After what seems like centuries, even if it’s only been just over two months, we’ve finally gotten a new trailer for a tentpole movie hitting theaters soon – well, soonish.

Warner Bros. dropped the first trailer for Christopher Nolan’s highly-anticipated Tenet, hilariously releasing it first in-game on Fortnite before the usual channels. Maybe it was because of the Fortnite surprise, maybe because it’s Christopher Nolan, and maybe because we’ve all been shut in for two months and slowly losing our minds, but the trailer dropping felt like a release. It felt like a celebration. And since it’s a Nolan movie, it, in typical fashion, delivered.

I’ve watched it a handful of times and I still don’t fully understand the premise – and I love that I don’t. It’s quintessential Christopher Nolan to keep the details and twists of his films under wraps. There are a few other Nolan trademarks we can always count on: It will be high-concept and cerebral. The cast will be excellent. Michael Caine will be in it. And the effects will all be as practical as possible, sometimes requiring Herculean feats of ingenuity to get them done.

Such is the case with Tenet, specifically, the set piece at the airport hangar you see in the trailer. Robert Pattinson’s character refers to it as “a little dramatic,” and he’s not wrong. It’s hard to call a jet airliner crashing into a hangar and exploding anything but.

One might think that would require heavy lifting via CGI – after all, what director is actually going to crash a real-life jumbo jet and blow it up? Christopher Nolan, that’s who. Star John David Washington (Denzel’s son, for those of you who didn’t know) confirmed on Fortnite that that action sequence was shot practically – no CGI involved:

“That was a real plane and that was a real building that they crashed that plane into. And we, cast and crew, all witnessed it. It was epic. It was incredible. We all cheered and hoorayed and hurrahed when they yelled ‘cut,’ after Chris felt like he got it. So what you saw, it’s really what happened. At least the night I was there.”

Washington also went on to reveal that even the hand-to-hand combat is new and eye-popping. The fight sequences developed by stunt coordinator and longtime Nolan collaborator, George Cottle, are creative in a way we’ve not yet seen:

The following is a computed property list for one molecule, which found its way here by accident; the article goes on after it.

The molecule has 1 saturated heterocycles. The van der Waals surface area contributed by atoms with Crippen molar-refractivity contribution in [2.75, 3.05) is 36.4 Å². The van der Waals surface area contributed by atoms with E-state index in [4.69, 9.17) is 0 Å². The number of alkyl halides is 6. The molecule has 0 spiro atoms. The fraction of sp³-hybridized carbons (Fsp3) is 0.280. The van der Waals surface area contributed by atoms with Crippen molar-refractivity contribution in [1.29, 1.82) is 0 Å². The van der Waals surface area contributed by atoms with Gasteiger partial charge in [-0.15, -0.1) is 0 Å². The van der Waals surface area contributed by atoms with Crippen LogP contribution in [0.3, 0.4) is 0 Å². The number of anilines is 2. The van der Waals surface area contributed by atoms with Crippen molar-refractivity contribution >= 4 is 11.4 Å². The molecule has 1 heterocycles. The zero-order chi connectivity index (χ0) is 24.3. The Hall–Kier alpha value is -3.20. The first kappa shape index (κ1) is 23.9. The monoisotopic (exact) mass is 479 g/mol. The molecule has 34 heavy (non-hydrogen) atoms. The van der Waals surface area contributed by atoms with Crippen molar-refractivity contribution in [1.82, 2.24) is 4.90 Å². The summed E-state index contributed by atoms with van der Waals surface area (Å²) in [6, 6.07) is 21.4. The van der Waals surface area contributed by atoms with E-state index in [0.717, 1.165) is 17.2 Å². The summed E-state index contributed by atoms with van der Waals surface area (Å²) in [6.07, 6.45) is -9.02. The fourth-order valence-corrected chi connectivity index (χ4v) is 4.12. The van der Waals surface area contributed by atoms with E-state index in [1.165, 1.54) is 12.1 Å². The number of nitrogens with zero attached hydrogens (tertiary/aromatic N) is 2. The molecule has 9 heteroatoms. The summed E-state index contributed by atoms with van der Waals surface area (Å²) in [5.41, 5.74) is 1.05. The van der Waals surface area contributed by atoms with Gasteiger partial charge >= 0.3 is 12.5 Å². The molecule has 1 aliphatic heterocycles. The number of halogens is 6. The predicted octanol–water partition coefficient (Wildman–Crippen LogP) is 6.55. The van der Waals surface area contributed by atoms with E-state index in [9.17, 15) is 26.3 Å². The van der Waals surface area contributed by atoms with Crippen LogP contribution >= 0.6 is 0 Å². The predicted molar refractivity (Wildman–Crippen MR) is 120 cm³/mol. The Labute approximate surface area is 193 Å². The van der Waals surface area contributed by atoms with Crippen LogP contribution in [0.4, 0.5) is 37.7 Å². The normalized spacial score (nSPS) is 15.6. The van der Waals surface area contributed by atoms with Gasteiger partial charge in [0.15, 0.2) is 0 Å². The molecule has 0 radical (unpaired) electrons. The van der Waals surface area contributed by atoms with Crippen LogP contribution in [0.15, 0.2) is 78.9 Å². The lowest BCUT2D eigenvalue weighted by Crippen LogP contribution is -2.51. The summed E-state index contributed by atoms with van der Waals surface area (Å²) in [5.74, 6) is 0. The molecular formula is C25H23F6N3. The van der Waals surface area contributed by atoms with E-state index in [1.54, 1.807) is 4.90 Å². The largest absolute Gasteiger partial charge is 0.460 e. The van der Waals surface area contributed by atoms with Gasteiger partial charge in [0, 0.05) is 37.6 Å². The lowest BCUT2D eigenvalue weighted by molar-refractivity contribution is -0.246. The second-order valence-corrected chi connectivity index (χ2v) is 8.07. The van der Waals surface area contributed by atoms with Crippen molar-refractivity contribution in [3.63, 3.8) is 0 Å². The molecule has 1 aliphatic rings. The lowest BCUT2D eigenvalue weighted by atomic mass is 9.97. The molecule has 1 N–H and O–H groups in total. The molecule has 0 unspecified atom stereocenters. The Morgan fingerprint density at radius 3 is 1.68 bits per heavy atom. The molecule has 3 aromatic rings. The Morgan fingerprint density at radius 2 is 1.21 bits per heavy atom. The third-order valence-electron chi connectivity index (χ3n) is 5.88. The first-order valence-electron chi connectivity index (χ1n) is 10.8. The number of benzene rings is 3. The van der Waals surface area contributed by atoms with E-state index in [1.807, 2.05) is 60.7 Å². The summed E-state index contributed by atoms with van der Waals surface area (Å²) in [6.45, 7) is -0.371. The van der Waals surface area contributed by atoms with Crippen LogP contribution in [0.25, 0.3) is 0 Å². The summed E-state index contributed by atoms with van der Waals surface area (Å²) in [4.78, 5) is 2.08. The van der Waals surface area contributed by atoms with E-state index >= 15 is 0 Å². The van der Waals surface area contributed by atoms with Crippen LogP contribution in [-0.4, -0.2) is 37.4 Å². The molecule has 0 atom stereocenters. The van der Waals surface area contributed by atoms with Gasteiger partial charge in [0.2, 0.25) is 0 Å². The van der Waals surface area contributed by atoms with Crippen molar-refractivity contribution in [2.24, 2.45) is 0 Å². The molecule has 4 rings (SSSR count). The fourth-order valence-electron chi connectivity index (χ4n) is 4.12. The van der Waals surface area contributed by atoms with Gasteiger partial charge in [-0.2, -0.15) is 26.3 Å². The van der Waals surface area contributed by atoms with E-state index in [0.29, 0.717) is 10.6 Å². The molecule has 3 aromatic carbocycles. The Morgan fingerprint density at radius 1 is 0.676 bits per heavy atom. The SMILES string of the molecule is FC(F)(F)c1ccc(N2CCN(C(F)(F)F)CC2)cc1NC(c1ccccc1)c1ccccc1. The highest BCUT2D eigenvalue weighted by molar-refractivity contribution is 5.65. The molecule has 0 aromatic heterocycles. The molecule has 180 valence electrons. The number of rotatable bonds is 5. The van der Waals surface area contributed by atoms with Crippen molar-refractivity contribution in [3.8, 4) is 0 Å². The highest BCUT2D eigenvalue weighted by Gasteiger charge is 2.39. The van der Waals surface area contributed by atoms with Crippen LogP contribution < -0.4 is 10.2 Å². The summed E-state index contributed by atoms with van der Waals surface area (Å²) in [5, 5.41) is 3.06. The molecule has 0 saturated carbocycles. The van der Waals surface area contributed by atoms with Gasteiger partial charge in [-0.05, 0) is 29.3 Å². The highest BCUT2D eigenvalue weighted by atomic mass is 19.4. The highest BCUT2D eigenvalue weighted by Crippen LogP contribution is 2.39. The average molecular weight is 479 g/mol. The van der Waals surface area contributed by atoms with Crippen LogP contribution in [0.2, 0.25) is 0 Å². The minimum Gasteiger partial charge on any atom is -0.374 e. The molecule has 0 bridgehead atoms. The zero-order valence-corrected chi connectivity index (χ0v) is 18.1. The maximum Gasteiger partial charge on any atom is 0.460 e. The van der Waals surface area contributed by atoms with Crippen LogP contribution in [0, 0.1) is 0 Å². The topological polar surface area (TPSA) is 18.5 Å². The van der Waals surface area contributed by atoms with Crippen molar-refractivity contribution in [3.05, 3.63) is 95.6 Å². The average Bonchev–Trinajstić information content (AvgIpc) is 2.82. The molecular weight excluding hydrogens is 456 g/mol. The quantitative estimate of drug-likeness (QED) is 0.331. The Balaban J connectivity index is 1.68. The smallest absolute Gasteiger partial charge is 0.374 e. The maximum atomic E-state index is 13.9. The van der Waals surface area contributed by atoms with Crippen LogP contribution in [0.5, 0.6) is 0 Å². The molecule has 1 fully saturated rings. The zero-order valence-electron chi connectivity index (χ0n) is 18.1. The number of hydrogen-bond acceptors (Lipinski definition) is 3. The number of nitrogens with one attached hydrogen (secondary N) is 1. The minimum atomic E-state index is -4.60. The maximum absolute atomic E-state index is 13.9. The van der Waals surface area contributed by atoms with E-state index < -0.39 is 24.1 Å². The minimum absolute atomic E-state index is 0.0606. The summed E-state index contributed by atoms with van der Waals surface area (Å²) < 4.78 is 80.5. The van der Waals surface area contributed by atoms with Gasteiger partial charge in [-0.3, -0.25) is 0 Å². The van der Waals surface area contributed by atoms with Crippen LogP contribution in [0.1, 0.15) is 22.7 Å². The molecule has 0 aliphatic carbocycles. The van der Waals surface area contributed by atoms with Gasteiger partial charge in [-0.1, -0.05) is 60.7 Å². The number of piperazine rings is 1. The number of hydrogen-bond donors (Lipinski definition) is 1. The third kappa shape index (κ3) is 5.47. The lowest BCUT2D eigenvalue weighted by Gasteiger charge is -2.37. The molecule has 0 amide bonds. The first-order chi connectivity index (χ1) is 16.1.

“Some of the moves that we were doing, especially those hand-to-hand sequences, and the physicality of it all, some of our stunt guys — George Cottle and company — they’ve never done some of these moves before, they were sort of inventing them for this movie specifically. So it’s so exciting that we’re going to be able to introduce this new style of fighting, this new style of combat.”

This certainly wouldn’t be the first time Nolan has gotten creative with fight sequences in his films. Joseph Gordon-Levitt’s rotating hallway fight scene in Inception is one of the more visually memorable fights in a movie in decades. While other filmmakers, particularly those involved with the Matrix franchise, and later John Wick – the Wachowskis, Chad Stahelski, David Leitch – are more known for being action directors and their inventiveness when it comes to hand-to-hand combat, Nolan isn’t exactly a slouch. I’m very much looking forward to seeing how it all comes together, especially as Washington also said that what Nolan does in Tenet “will dictate the next 10 to 15 years of filmmaking.”

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Is it July 17th yet? Add Tenet to your watchlist and we’ll let you know when tickets go on sale.

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